U.S.A., Inc

The corporatization of American politics continues unabated, of course, except it has achieved hyperspace warp speed from the Citizens United Supreme Court decision. Enter Romney, who I guess is supposed to be the lobbyists’ dream candidate. But do they really want to succeed raising the barriers to entry and eliminate their competition? Eliminate corporate taxes and regulations? Do they believe that’s going to create a healthy economy where their companies will flourish? Wait – they don’t care about those things? What do they care about?

The ever-expanding role of lobbyists in politics is a major victory for corporate America. Overwhelmingly, the companies and trade associations that dominate top-dollar lobbyists’ clientele are seeking to protect their own legislated competitive advantages, including special tax breaks, favorable procurement rules and government regulations that prevent new challengers from entering the marketplace.

Republicans should be acutely aware of the dangers posed by the lobbying community. When insurgents led by Newt Gingrich took over the House after the 1994 election, they were determined to open markets, allow free enterprise to flourish and rid the legal and regulatory system of competitive favoritism.

In practice, just the opposite took place. Gingrich, and especially Tom DeLay, ceded enormous power to Washington lobbyists in what they called the K Street Project. Loyal lobbyists were rewarded with earmarks, leadership support for special amendments and the delegated authority to write legislative provisions.

Shortly before he became House whip in 1995, DeLay created Project Relief, a legislated moratorium on new regulations. He appointed Bruce Gates, a lobbyist for the National-American Wholesale Grocers’ Association, to run the project and Gordon Gooch, a petrochemical lobbyist, to write the first draft of the bill. The bill was then modified by Paul C. Smith, an automobile industry lobbyist, and by Peter Molinaro, a lobbyist for Union Carbide.

That was a remains a real question.

On Perfidy

Glenn Greenwald has a nice meta re-cap of his latest encounter with established media re: L’Affair Assange. It’s an instructive reminder of just how inseparable are the ‘who’ that provides your news and the ‘what’ it is supposedly all about:

It’s not news that establishment journalists identify with, are merged into, serve as spokespeople for, the political class:  that’s what makes them establishment journalists.  But even knowing that, it’s just amazing, to me at least, how so many of these “debates” I’ve done involving one anti-WikiLeaks political figure and one ostensibly “neutral” journalist — on MSNBC with The Washington Post‘s Jonathan Capehart and former GOP Congresswoman Susan Molinari, on NPR with The New York Times‘ John Burns and former Clinton State Department official James Rubin, and last night on CNN with Yellin and Townsend — entail no daylight at all between the “journalists” and the political figures.  They don’t even bother any longer with the pretense that they’re distinct or play different assigned roles.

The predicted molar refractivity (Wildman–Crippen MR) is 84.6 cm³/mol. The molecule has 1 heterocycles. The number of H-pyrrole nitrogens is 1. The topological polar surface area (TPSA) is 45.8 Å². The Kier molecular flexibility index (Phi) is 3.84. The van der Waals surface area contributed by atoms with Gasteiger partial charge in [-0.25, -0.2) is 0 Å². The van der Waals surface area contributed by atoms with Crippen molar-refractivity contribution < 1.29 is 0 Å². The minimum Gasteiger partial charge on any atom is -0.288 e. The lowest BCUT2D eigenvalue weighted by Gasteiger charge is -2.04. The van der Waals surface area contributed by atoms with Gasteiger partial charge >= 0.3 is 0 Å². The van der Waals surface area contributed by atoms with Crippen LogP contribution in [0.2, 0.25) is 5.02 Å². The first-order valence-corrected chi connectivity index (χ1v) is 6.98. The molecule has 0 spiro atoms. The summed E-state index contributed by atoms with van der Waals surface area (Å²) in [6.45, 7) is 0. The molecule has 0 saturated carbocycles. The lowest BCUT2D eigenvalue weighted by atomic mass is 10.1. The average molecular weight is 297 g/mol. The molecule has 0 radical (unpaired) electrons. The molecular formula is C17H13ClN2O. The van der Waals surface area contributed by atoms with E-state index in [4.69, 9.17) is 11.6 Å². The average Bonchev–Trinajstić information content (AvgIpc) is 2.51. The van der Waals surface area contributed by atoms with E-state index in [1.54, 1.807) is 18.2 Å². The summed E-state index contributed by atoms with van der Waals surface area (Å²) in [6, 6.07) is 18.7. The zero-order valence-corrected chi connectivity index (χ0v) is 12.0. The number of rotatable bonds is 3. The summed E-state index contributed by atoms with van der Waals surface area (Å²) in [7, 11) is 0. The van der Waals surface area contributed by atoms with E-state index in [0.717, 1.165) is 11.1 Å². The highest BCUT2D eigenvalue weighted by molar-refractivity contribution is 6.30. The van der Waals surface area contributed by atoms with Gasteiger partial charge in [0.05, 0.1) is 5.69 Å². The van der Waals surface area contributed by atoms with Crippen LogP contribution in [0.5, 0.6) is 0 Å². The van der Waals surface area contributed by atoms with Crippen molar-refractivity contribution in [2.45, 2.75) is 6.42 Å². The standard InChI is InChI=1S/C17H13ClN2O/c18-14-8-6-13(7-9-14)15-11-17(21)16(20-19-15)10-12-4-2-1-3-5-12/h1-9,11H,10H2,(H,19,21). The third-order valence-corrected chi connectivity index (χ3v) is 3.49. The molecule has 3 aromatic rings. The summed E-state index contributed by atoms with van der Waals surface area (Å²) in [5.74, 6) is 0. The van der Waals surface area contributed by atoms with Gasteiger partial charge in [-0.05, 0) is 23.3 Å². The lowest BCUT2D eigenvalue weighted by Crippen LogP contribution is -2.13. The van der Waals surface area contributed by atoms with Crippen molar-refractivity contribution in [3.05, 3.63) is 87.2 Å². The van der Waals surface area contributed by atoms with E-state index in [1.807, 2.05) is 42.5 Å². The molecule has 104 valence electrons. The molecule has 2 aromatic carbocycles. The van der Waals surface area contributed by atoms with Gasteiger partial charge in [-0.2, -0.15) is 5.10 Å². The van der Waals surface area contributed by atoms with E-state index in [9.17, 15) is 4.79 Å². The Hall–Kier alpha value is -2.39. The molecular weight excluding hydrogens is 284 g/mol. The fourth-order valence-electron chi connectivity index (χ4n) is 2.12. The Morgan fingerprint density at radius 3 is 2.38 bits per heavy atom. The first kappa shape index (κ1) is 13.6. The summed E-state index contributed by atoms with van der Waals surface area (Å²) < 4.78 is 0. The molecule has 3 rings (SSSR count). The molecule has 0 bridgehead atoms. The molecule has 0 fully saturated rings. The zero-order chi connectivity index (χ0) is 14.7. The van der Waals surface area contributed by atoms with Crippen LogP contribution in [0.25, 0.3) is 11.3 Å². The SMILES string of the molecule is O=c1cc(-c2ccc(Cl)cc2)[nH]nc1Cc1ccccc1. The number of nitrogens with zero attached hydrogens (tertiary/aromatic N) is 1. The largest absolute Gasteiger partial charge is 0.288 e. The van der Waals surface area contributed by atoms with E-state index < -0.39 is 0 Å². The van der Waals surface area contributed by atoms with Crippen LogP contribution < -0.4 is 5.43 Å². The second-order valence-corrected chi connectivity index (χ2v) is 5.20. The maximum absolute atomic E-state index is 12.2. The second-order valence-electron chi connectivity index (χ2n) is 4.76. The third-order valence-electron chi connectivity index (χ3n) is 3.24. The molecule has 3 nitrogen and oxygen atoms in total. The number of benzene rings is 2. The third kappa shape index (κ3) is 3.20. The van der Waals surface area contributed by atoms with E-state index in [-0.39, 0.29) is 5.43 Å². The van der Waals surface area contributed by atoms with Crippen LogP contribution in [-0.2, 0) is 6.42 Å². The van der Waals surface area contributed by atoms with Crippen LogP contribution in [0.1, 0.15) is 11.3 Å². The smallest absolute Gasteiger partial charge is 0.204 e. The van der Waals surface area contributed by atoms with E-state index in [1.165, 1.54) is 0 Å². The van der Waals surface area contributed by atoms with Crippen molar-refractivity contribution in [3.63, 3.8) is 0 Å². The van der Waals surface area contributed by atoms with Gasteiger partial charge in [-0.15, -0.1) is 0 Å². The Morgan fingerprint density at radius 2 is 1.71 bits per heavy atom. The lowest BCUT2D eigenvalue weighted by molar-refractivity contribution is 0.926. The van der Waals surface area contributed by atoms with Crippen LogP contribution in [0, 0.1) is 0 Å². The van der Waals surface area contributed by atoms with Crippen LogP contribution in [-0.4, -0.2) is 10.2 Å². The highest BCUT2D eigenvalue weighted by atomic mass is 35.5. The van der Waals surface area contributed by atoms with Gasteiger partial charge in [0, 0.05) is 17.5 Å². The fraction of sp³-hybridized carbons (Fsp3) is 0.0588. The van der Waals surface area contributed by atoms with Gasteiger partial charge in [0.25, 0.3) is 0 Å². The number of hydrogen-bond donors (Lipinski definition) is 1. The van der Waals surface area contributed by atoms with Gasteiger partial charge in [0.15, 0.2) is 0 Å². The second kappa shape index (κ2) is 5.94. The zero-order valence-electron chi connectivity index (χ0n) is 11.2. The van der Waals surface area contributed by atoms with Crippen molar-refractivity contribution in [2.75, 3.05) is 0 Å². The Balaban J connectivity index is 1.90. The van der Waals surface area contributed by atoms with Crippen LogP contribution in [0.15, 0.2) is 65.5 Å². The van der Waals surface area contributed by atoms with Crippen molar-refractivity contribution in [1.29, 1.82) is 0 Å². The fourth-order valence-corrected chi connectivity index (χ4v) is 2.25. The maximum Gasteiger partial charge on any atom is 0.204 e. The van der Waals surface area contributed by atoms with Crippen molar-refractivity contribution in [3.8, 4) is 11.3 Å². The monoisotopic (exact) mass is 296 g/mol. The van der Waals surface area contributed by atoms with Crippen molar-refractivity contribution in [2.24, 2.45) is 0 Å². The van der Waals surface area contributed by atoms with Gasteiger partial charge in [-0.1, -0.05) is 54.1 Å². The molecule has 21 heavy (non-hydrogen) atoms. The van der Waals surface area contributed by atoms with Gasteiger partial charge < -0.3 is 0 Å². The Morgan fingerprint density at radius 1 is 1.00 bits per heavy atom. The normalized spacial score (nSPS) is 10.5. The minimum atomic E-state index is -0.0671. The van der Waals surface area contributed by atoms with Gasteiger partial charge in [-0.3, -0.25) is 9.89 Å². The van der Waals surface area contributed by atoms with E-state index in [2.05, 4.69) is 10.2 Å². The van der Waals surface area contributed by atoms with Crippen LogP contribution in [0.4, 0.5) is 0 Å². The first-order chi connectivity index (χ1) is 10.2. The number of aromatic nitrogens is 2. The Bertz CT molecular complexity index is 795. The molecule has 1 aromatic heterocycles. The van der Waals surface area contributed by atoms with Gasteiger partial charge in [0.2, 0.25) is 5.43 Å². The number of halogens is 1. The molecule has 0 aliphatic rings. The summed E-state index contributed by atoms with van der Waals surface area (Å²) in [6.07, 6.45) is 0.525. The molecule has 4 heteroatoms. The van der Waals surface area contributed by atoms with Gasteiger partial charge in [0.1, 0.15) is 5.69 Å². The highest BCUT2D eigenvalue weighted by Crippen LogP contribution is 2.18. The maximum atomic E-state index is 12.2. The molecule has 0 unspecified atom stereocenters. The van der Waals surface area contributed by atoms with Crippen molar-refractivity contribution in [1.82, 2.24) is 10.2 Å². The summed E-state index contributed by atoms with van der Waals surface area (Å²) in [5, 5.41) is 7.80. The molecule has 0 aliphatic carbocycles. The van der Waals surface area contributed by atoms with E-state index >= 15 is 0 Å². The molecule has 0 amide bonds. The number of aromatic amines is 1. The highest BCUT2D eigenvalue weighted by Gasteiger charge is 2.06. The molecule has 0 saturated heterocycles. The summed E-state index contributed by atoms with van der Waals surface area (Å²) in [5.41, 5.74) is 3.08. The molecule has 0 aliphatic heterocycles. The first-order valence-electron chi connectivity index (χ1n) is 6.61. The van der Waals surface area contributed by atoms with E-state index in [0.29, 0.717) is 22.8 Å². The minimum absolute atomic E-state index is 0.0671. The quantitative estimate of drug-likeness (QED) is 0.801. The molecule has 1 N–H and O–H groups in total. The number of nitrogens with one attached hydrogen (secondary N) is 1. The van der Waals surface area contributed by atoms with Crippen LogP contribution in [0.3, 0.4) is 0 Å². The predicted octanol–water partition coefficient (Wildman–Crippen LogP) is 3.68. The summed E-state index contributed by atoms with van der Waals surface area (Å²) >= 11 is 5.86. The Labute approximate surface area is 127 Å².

And there are identical notches in that belt for climate, environment, high finance, taxes, business generally… the list is its own scandal. Where does it start? This kind of rot is re-inforced from two directions, at least: the top of the food chain at the journalism-government crossover, and at the j-schools themselves. The kids learn how to network and are instructed by the commencement speakers who demonstrate not how to afflict but how to comfort, and thus move up the hierarchy into the anchor/editor’s chair. It’s all a celebration of career success, practically apart from what makes the career. The notion of muckraking doesn’t even come up; instead the news bleeds towards the most vulnerable, i.e., those least equipped to defend themselves, who can be dissected in public without push back or a loss of advertising revenue. Immigrants, the poor, criminals. I should qualify that: low-level criminals. Accordingly, no voices allowed that vary from the corporate line until the playing field is sufficiently skewed that you can be easily disregarded as a radical for advocating things like… high speed rail.

Oh, the horrors. But the Cossacks work for the Czar. Some of this is in exchange for the comfort we get from news that is based on things like the ‘war on Christmas’, black friday and shark attacks in summer. So it’s in part our fault for not rejecting the poolside, corporate, rolling green carpet viewpoint more stridently. The other part is a testament to how difficult it is to rock the boat, especially when things are going so swell.

So resolve and be resolute – without the self-condemnation of cynicism or conspiracy. There’s more room there to be skeptical than you think.

Billions of Ways to Be Wrong

When you’ve got enough of it, green means being able to influence elections, muddy the water on issues of the day, even fund fake grassroots movements, aka Tea Parties (R.I.P), all to stoke your corporate agenda while you call it libertarianism. Huzzah! Jane Mayer has a well-written and well-reported piece in The New Yorker on the Brothers Koch and their exploits. You should read it all; it’s like contemporary American history in the making: